Things seem to be lining up for Belgium: business confidence is up, the economy is growing this year and it’s forecast for more growth in 2010. But the country’s exchange traded fund (ETF) faces challenges in the coming year in order to keep things moving in the right direction.

Belgium’s economy grew by 0.5 % in the third quarter of 2009, in line with a quick estimate released in October. This provided enough optimism to leave the previous forecast of 1% growth in 2010 in place. Interactive Investor says that the Belgium Central Bank raised its forecasts for economic growth in this year and the next. [Belgium’s ETF in 2010.]

Belgium business confidence hit a 15-month high in December, even as the manufacturing sector fell. According to Reuters, the decline in manufacturing sentiment was not a concern, given its strong uptrend in the past couple of months, suggesting a promising recovery into the start of next year, so say analysts. [Why Belgium may see growth sooner than later.]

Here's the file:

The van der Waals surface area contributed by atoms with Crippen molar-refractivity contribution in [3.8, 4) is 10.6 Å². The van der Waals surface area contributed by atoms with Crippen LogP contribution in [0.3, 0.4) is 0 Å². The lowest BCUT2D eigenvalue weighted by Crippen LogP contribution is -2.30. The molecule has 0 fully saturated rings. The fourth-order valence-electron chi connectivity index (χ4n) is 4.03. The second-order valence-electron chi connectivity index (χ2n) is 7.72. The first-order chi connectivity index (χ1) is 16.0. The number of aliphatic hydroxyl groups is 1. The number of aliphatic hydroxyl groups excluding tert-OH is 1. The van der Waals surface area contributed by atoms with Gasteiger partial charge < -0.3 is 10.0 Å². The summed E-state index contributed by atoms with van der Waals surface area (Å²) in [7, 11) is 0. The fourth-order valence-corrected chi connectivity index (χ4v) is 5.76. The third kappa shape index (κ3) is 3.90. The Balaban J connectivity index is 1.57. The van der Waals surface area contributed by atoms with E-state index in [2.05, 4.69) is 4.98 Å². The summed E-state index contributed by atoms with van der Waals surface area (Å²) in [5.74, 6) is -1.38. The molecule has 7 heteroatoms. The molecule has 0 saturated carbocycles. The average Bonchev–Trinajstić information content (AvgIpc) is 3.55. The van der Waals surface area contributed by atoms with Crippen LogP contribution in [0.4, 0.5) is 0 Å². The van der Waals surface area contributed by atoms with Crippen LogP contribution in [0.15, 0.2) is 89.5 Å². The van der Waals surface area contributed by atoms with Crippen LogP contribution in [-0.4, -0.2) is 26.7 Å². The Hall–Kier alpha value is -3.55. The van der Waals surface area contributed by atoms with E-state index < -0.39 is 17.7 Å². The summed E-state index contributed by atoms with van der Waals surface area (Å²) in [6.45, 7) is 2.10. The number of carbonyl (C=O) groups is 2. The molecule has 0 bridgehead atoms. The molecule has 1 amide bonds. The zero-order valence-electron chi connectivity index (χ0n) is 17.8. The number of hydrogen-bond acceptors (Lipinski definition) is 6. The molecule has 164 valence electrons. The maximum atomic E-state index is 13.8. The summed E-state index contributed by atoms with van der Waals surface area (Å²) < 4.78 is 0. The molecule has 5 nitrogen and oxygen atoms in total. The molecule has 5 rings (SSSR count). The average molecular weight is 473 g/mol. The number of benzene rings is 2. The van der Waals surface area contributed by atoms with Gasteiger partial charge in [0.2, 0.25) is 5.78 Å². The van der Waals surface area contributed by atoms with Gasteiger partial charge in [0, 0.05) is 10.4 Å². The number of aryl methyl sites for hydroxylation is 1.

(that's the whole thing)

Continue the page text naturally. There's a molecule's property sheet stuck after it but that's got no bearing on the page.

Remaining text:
The European Central Bank is therefore in no need to begin a tightening cycle, as the inflationary pressures are not imminent. iMarket News reports that the ECB held its official refinancing rate at 1%, but said it would start to withdraw some of the cheap emergency funding operations  it had implemented to boost liquidity in the banking sector. The bank stressed that this was not to be taken as a rate hike signal. [How European ETFs are coping.]

For more stories about Belgium, visit our Belgium category.

  • iShares MSCI Belgium Index (NYSEArca: EWK): up 52% year-to-date

The opinions and forecasts expressed herein are solely those of Tom Lydon, and may not actually come to pass. Information on this site should not be used or construed as an offer to sell, a solicitation of an offer to buy, or a recommendation for any product.